Long term storage isn’t as simple as parking the aircraft and leaving them there until you need them again. Each aircraft must be prepared to be stored for an extended period of time which takes a lot of time and personnel. Once an aircraft arrives at the APAS it takes six engineers two whole days to prepare the aircraft for storage, assuming there are no distractions or issues along the way. However, once an aircraft is ready for long term storage it cannot be left unattended. Depending on the airline, regular maintenance checks can be as frequent as weekly or as long as every three months. The maintenance checks which get carried out are very thorough and tedious. A team of engineers are required to check all the taping and covering of the aircraft. After many days in the hot, dry climate the tape which seals the aircraft can deteriorate allowing air and water to corrode the aircraft. If any tape or covers are damaged they must be replaced to ensure the aircraft remains in peak condition. The aircraft must also be thoroughly inspected for fuel or hydraulic leaks. If any leaks are found they must be fixed to prevent any more fluid from being lost. The fuel condition must also be tested during regular maintenance checks to ensure that it is not contaminated. To do this engineers must drain the fuel so that the quality of the fuel can be tested. The same process follows for hydraulic fluid. The quality of the hydraulic fluid must be tested to ensure that there is no contamination. Contamination of fuel and hydraulic fluid can be quite common amongst stored aircraft as the fluids are not being used and therefore become stagnant. All electrical systems and equipment must also be tested to ensure the electrics are working properly and are not malfunctioning. Basic flight controls such as ailerons and flaps also get tested to make sure they’re working correctly and there are no issues. Another big component of the maintenance check which must be done involves the aircraft tyres. Tyre pressures must be checked to ensure the tyres aren’t becoming flat and to also check that there is no damage to the tyres. Another big issue stored aircraft face is flat-spotted tyres. This occurs when an aircraft doesn’t move for an extended period of time causing damage to the tread of the tyre. To prevent flat spotting of the tyres, aircraft must be moved once a month so that the tires roll and flat-spotting is prevented.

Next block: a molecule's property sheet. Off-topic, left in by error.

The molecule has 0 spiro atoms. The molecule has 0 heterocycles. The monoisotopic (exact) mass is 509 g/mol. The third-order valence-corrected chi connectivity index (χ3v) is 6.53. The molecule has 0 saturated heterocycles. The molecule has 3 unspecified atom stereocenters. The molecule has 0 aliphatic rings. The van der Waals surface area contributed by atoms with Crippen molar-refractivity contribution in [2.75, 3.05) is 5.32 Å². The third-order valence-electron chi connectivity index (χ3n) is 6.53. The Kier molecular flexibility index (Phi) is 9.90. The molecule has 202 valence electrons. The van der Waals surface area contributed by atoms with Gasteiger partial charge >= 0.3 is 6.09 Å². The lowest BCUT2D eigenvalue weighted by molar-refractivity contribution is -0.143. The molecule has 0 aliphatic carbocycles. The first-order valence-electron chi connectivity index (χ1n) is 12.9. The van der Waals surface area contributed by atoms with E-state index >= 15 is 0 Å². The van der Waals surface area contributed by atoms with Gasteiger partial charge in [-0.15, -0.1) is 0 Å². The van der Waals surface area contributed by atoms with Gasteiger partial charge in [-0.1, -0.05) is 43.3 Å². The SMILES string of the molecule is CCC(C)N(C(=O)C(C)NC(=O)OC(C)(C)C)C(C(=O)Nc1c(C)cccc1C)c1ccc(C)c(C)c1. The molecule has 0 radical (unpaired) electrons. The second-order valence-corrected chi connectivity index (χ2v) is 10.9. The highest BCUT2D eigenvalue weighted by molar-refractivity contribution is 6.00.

Electing to put an aircraft into long term storage isn’t an easy task and it certainly isn’t a cheap one either. A lot of time, money and effort is required to prepare an aircraft for storage but airlines based in wet, humid conditions aren’t left with much choice when Alice Springs is only a few hours away with ideal conditions, masses of space and highly qualified engineers.
I visited Alice Springs back in May 2021 and had a great time. The APAS is certainly a once in a lifetime opportunity and if you get the chance to go there I highly recommend it. Unfortunately, you can’t go into the APAS but Alice Springs Helicopters offers flights over and around the facility. They’re extremely accommodating and you get a very unique perspective. So if you’ve booked leave and you don’t know where to go, this is your calling!
(Header Image © v1images.com/Joel Baverstock)